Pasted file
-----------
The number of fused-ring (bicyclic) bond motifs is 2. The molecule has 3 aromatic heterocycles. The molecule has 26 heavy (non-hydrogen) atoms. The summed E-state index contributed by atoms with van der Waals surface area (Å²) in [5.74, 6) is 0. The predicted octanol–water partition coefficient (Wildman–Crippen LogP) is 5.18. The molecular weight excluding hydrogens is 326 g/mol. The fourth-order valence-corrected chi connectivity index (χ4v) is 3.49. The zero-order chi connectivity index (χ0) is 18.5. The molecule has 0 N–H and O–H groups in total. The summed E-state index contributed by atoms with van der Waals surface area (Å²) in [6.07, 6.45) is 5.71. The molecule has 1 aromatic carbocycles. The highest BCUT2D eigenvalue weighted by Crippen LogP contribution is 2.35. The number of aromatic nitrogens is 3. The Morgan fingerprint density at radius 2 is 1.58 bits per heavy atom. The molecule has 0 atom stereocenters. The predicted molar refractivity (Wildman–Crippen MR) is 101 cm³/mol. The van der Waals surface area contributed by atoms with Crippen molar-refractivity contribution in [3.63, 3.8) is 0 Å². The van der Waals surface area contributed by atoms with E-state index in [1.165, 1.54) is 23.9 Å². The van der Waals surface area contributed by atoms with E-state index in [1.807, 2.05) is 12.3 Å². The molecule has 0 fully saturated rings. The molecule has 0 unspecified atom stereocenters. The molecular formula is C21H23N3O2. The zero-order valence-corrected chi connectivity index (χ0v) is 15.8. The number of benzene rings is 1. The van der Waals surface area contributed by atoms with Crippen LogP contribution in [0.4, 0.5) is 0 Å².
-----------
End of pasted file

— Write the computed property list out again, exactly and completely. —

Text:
The number of fused-ring (bicyclic) bond motifs is 2. The molecule has 3 aromatic heterocycles. The molecule has 26 heavy (non-hydrogen) atoms. The summed E-state index contributed by atoms with van der Waals surface area (Å²) in [5.74, 6) is 0. The predicted octanol–water partition coefficient (Wildman–Crippen LogP) is 5.18. The molecular weight excluding hydrogens is 326 g/mol. The fourth-order valence-corrected chi connectivity index (χ4v) is 3.49. The zero-order chi connectivity index (χ0) is 18.5. The molecule has 0 N–H and O–H groups in total. The summed E-state index contributed by atoms with van der Waals surface area (Å²) in [6.07, 6.45) is 5.71. The molecule has 1 aromatic carbocycles. The highest BCUT2D eigenvalue weighted by Crippen LogP contribution is 2.35. The number of aromatic nitrogens is 3. The Morgan fingerprint density at radius 2 is 1.58 bits per heavy atom. The molecule has 0 atom stereocenters. The predicted molar refractivity (Wildman–Crippen MR) is 101 cm³/mol. The van der Waals surface area contributed by atoms with Crippen molar-refractivity contribution in [3.63, 3.8) is 0 Å². The van der Waals surface area contributed by atoms with E-state index in [1.165, 1.54) is 23.9 Å². The van der Waals surface area contributed by atoms with E-state index in [1.807, 2.05) is 12.3 Å². The molecule has 0 fully saturated rings. The molecule has 0 unspecified atom stereocenters. The molecular formula is C21H23N3O2. The zero-order valence-corrected chi connectivity index (χ0v) is 15.8. The number of benzene rings is 1. The van der Waals surface area contributed by atoms with Crippen LogP contribution in [0.4, 0.5) is 0 Å².